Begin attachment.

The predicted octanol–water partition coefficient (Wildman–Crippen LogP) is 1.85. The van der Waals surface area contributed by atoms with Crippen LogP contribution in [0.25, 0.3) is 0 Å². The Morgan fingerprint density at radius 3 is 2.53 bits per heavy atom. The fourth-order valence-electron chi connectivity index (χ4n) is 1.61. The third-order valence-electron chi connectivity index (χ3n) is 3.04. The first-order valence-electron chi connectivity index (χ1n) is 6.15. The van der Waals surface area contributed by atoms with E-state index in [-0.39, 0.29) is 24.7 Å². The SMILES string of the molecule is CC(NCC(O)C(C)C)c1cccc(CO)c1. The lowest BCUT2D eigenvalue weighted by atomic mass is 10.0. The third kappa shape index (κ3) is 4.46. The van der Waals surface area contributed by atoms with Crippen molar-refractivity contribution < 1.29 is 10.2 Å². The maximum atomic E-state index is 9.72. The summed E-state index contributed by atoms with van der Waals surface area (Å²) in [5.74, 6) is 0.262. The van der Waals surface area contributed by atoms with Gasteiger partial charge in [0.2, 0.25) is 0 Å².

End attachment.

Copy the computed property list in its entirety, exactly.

The predicted octanol–water partition coefficient (Wildman–Crippen LogP) is 1.85. The van der Waals surface area contributed by atoms with Crippen LogP contribution in [0.25, 0.3) is 0 Å². The Morgan fingerprint density at radius 3 is 2.53 bits per heavy atom. The fourth-order valence-electron chi connectivity index (χ4n) is 1.61. The third-order valence-electron chi connectivity index (χ3n) is 3.04. The first-order valence-electron chi connectivity index (χ1n) is 6.15. The van der Waals surface area contributed by atoms with E-state index in [-0.39, 0.29) is 24.7 Å². The SMILES string of the molecule is CC(NCC(O)C(C)C)c1cccc(CO)c1. The lowest BCUT2D eigenvalue weighted by atomic mass is 10.0. The third kappa shape index (κ3) is 4.46. The van der Waals surface area contributed by atoms with Crippen molar-refractivity contribution < 1.29 is 10.2 Å². The maximum atomic E-state index is 9.72. The summed E-state index contributed by atoms with van der Waals surface area (Å²) in [5.74, 6) is 0.262. The van der Waals surface area contributed by atoms with Gasteiger partial charge in [0.2, 0.25) is 0 Å².